In the end, it doesn’t really matter how different you are from your siblings or how far apart in age. Understanding that these differences don’t have to keep you apart can even give you a best friend or  role model that you will always have no matter what. This doesn’t mean that you won’t have any problems with them. When this is the case, spending a few hours apart or apologizing can solve those small problems that may occur. Yet that bond and understanding that exists between you, is irreplaceable. Remember, not everyone gets to have siblings and it is truly a gift from life. It is an unconditional love.

Crafty Gift Ideas

We all tend to do our gift shopping last minute, and sometimes we can’t find what we want because it is last minute. But why not, instead of stressing out at store check-out lines or whether they would like it or not, why not give them something they’ll love and keep forever.

Crochet Candleholder

DIYCandleHolder
You’ll need: old crochet doilies, a balloon, wallpaper glue, and a battery-operated light
Steps: First soak five doilies into the glue, inflate the balloon, the bigger the balloon the bigger the candleholder is. Glue the doilies on the balloon right next to each other, let them overlap a little. Hang the balloon upside down to let it dry. When it’s dry pop the balloon, and there you go, a beautiful candleholder.

Mason Jar Prism Light

DIYPrismLight
You’ll need: Mason jar, round glass decorative elements, ribbon or twine, e3600 glue, tea light, lighter, and brushes
Steps: First apply the glue to the brushes, then apply it on to the Mason jar. Next apply the round glass decorations in the Mason jar all around right next to each other from top to bottom or the jar. Wait about 15-20 minutes while the glue dries. Then apply the ribbon or twine around the top of the jar to add a little more decorative touches, then insert the tea light inside of the jar and watch how it makes your room shine beautifully.

 

Decorated Coasters

DIYCoasters
You’ll need: Mod Podge (glue), a glue gun, roll of thin cork, Spray Acrylic Sealer, Foam Brushes, Small Tiles, and Photographs or Scrapbook paper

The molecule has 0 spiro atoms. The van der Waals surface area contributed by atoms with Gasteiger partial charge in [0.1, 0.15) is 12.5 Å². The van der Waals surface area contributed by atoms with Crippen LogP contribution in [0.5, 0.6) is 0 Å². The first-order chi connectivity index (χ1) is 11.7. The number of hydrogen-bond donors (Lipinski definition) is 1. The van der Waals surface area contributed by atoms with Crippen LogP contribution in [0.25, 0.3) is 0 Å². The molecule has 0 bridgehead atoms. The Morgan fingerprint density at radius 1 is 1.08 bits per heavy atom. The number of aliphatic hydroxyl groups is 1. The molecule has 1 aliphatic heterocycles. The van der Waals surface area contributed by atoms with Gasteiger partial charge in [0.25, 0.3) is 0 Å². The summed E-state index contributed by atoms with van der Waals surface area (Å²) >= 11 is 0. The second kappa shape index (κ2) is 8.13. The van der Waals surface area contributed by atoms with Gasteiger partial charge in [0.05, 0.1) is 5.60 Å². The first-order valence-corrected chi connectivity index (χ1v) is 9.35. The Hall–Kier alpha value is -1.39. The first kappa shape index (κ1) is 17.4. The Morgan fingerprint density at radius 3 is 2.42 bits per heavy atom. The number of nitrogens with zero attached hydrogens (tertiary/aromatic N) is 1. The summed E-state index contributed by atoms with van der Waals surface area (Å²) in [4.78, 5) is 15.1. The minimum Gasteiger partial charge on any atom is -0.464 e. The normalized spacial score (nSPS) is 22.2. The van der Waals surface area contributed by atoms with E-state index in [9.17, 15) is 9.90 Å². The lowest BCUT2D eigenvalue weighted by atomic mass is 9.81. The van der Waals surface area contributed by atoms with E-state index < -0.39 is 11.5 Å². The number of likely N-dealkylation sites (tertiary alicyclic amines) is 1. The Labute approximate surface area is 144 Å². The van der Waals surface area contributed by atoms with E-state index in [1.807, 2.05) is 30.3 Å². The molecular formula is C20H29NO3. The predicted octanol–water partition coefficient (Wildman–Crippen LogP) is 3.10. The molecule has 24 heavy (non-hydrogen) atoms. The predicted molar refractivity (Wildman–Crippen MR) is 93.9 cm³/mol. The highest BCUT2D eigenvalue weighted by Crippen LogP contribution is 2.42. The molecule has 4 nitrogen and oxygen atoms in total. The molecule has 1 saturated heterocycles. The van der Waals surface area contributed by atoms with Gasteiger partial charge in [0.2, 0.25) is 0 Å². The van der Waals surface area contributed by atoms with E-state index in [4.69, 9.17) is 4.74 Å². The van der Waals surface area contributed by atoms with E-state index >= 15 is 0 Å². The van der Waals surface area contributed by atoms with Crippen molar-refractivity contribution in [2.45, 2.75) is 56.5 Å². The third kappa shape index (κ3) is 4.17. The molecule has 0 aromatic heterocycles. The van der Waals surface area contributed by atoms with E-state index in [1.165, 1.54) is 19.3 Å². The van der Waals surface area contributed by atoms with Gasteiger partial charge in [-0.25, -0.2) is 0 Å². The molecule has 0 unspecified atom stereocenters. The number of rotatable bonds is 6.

Steps: First with the hot glue gun, glue a squared piece of cork to the back of the tile, make sure it is firmly glued to the tile. Cut out any pretty scrapbook paper or any photographs that you’d like to decorate the coasters with the size of the tile. Put mod podge on the tile where you are placing the paper, place the picture and put mod podge on the picture and the tile until it is firmly on the tile. Let it dry for 10 minutes, then add a second layer of mod podge on the tile and the picture. Then you have to add 3 layers of Acrylic sealer, after every layer, wait 2 minutes. After you see that it’s dry, your decorated coasters are done and ready!

 

Now, you can give many different kinds of presents to your family that will make their heart smile.

Driven By Emotions

It can seem like life is a rollercoaster of emotions with feelings like anger, sadness, fear and nervousness. You may feel like one day you’re up with happiness, the next you find yourself feeling down. Millions of things and situations can make us feel all sorts of emotions and these include bad emotions too. Have you ever done something you regret doing because perhaps you were too busy thinking about what you were feeling and not about the consequences? It is important to make sure that emotions are you not driving you to bad decisions.
Making Bad Decisions
Mariana Govea, age 17,  got an injury on her knee. She recalls how she felt upset, angry and scared and all these emotions led to bad decision making. “The moment I got hurt I was very upset and angry at myself for the fact that I knew I had hurt myself really bad. At the moment, I was very angry and I was kind of scared of telling my mom that I had hurt my knee. So I kept it for a while and I did not tell my parents and unfortunately that led to me injuring myself even more.  I think that if I would of actually express my feelings to my mom, told her what had happened and not let myself get driven by the anger and fear, that wouldn’t have happened to me.”Sisters Mariana and Fernanda Gutierrez, ages 14 and 11, tell similar stories where they both lied when they got taken over by emotions.

“There was this time where my friends were like trying to joke around,” said Mariana. “They were saying that they wanted to have a sleepover and they didn’t technically invite me so that kind of got me angry so I told them I was also going to go to a sleepover party even though I lied to them.”